Video files are made up of many still photos per second. The human eye begins to lose the ability to distinguish change of one frame to another at about 15 frames per second (fps). The typical North American standard is 30 fps, based on the television system and its reliance on the 60 Hz power grid. The USA and Japan follow the National Television Standards Committee (NTSC) standard of 30 fps while Europe, China, and Australia follow the Phase Alternate Line (PAL) standard of 25 fps. Many digital tape formats use 25 fps. Obviously, reducing the frame rate from 30 fps to 25 fps will reduce your storage requirements by 5/30ths or 16.6%. The ability to further reduce the frame rate for certain situations can be very useful in getting maximum utilization of your storage capacities. Legacy CCTV recorders usually use a very low frame rate in order to record for long periods of time. They also employ a frame sharing method to expand the number of video inputs. These usually do not provide full motion video on multiple inputs or motion related compression.


Video files get very large and are almost always compressed. Large files fill up the hard drive, slow the transfer process to the server and fill up the server hard drives. A variety of compression standards are now used. They all attempt to do the same thing and all have trade-offs between quality and bit rate (and associated video file size). MPEG-2 is probably the most standardized for high quality video – DVD movies and satellite TV both use MPEG-2 compression. Wavelet and MJPEG compression provide similar results to MPEG-2. MPEG-1 results in a VHS-quality video. MPEG-4 is the ‘newest’ standard for video and provides a quality between MPEG-2 and MPEG-1.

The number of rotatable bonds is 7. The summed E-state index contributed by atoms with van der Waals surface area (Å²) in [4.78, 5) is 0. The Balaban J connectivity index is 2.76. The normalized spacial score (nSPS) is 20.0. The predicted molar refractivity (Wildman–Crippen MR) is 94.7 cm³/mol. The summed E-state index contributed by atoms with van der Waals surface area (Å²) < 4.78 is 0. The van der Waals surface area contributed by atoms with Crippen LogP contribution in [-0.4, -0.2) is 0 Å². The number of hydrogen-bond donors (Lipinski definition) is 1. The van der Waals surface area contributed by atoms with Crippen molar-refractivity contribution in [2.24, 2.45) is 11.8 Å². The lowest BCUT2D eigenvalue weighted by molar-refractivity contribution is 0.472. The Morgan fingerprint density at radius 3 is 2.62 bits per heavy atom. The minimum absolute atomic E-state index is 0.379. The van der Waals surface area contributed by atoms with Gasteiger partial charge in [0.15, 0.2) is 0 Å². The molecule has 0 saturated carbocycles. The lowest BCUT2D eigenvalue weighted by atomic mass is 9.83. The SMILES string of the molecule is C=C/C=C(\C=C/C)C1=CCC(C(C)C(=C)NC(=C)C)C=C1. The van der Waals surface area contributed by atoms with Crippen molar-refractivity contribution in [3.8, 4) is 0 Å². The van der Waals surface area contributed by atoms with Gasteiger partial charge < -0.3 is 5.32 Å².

Video compression typically uses a hybrid coding approach accomplished by motion estimation, discrete cosine transform (DCT), and quantization. DCT uses mathematical algorithms to rank small blocks of data based on their repetitive nature across the frame and give each block a code whose size is based on the number of elements in the frame. For example, if most of the frame is blue sky, then the code for the color of ‘blue sky’ is a very small number that is repeated multiple times.

Motion estimation eliminates temporal redundancy of sequential video frames and is therefore a central part of the MPEG-1, MPEG-2, and MPEG-4 standards. Areas in the frame with little or no motion are stored once and only updated when the scene changes, instead of being stored multiple times. Panning the camera (such as the police car turning a corner) effectively reduces the effectiveness of motion compression to nothing. When the car (camera) is sitting still, motion compression works very effectively.

The trade-off here is quality. The best compression is one that greatly reduces file size with no apparent reduction of video quality. Too much compression and picture quality suffers; you begin to see moving blocks and un-natural shifting of colors. Most DVRs allow for some fine tuning or selection of various compression settings to suit your needs based on all of the other variables. For example, you could select a higher resolution frame and more compression, so the video file will take about the same amount of drive space. However, the picture would have more compression artifacts. To determine video quality, simply observe some ‘typical’ videos on the largest display (with appropriate video settings) with the picture at its largest viewing size.


The basic digital in-car system includes the same components as its analog predecessors, namely a front-facing camera, a recording device and some form of activation and control. Due to the NTSC analog output on most of the cameras suitable for these systems, the same camera could be used on either system. The biggest change in the car is the DVR and its method of control. The transport of video from the car, now in a digital form, can go the analog route with a removable drive, an Ethernet cable strung between the car and a parking lot-mounted box, or a wireless transfer from the car to the station. An automated logging process should log the files as they are moved to the server in the station. At this point, the original video files are available in the station for viewing, filing, copying, and archiving. All file activity should be logged and file deletion should follow strict guidelines, both built into the back-end software and within policy and procedure setup for each department. Once files are properly deleted they are not retrievable. The beauty of the move to digital is the capabilities of this back-end system. With a robust, well designed system capable of dealing with multi-terabytes of files, you should be able to quickly, seamlessly and easily find, view, and share any file on the system.